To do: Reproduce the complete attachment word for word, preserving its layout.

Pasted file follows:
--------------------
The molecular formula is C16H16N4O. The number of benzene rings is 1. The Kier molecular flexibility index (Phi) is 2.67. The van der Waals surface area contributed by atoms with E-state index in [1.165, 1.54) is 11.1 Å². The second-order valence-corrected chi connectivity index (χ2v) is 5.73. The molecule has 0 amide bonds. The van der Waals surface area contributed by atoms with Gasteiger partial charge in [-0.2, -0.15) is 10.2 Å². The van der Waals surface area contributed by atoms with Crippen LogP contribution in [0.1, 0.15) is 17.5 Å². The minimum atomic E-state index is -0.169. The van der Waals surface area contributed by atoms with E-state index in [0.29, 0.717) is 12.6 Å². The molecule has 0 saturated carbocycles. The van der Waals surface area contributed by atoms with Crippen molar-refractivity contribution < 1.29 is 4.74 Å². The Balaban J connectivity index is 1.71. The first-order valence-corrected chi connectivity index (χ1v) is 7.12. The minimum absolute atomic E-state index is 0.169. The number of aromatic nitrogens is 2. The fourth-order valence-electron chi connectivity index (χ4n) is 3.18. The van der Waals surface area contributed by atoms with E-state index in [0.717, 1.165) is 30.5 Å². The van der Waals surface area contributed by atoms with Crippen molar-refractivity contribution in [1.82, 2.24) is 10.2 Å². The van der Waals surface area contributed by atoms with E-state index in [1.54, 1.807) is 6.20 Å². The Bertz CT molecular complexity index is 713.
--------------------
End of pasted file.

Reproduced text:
The molecular formula is C16H16N4O. The number of benzene rings is 1. The Kier molecular flexibility index (Phi) is 2.67. The van der Waals surface area contributed by atoms with E-state index in [1.165, 1.54) is 11.1 Å². The second-order valence-corrected chi connectivity index (χ2v) is 5.73. The molecule has 0 amide bonds. The van der Waals surface area contributed by atoms with Gasteiger partial charge in [-0.2, -0.15) is 10.2 Å². The van der Waals surface area contributed by atoms with Crippen LogP contribution in [0.1, 0.15) is 17.5 Å². The minimum atomic E-state index is -0.169. The van der Waals surface area contributed by atoms with E-state index in [0.29, 0.717) is 12.6 Å². The molecule has 0 saturated carbocycles. The van der Waals surface area contributed by atoms with Crippen molar-refractivity contribution < 1.29 is 4.74 Å². The Balaban J connectivity index is 1.71. The first-order valence-corrected chi connectivity index (χ1v) is 7.12. The minimum absolute atomic E-state index is 0.169. The number of aromatic nitrogens is 2. The fourth-order valence-electron chi connectivity index (χ4n) is 3.18. The van der Waals surface area contributed by atoms with E-state index in [0.717, 1.165) is 30.5 Å². The van der Waals surface area contributed by atoms with Crippen molar-refractivity contribution in [1.82, 2.24) is 10.2 Å². The van der Waals surface area contributed by atoms with E-state index in [1.54, 1.807) is 6.20 Å². The Bertz CT molecular complexity index is 713.